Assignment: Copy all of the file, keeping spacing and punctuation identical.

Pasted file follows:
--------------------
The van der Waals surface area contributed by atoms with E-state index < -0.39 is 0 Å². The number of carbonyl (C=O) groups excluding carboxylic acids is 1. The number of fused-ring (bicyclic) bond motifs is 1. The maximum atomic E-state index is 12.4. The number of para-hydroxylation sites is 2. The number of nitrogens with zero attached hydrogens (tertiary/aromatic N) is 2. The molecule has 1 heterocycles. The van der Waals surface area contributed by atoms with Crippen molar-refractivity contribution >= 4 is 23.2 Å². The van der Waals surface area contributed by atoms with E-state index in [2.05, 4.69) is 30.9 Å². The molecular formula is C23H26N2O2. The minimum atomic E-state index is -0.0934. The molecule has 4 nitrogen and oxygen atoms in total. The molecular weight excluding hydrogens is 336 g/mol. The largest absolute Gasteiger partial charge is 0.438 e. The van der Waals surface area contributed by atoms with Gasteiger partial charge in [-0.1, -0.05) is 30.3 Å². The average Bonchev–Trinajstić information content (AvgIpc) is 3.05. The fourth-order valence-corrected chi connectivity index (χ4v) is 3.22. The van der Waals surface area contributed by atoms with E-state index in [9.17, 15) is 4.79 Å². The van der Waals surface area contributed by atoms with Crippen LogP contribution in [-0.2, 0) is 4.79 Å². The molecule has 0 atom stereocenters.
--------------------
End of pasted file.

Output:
The van der Waals surface area contributed by atoms with E-state index < -0.39 is 0 Å². The number of carbonyl (C=O) groups excluding carboxylic acids is 1. The number of fused-ring (bicyclic) bond motifs is 1. The maximum atomic E-state index is 12.4. The number of para-hydroxylation sites is 2. The number of nitrogens with zero attached hydrogens (tertiary/aromatic N) is 2. The molecule has 1 heterocycles. The van der Waals surface area contributed by atoms with Crippen molar-refractivity contribution >= 4 is 23.2 Å². The van der Waals surface area contributed by atoms with E-state index in [2.05, 4.69) is 30.9 Å². The molecular formula is C23H26N2O2. The minimum atomic E-state index is -0.0934. The molecule has 4 nitrogen and oxygen atoms in total. The molecular weight excluding hydrogens is 336 g/mol. The largest absolute Gasteiger partial charge is 0.438 e. The van der Waals surface area contributed by atoms with Gasteiger partial charge in [-0.1, -0.05) is 30.3 Å². The average Bonchev–Trinajstić information content (AvgIpc) is 3.05. The fourth-order valence-corrected chi connectivity index (χ4v) is 3.22. The van der Waals surface area contributed by atoms with E-state index in [9.17, 15) is 4.79 Å². The van der Waals surface area contributed by atoms with Crippen LogP contribution in [-0.2, 0) is 4.79 Å². The molecule has 0 atom stereocenters.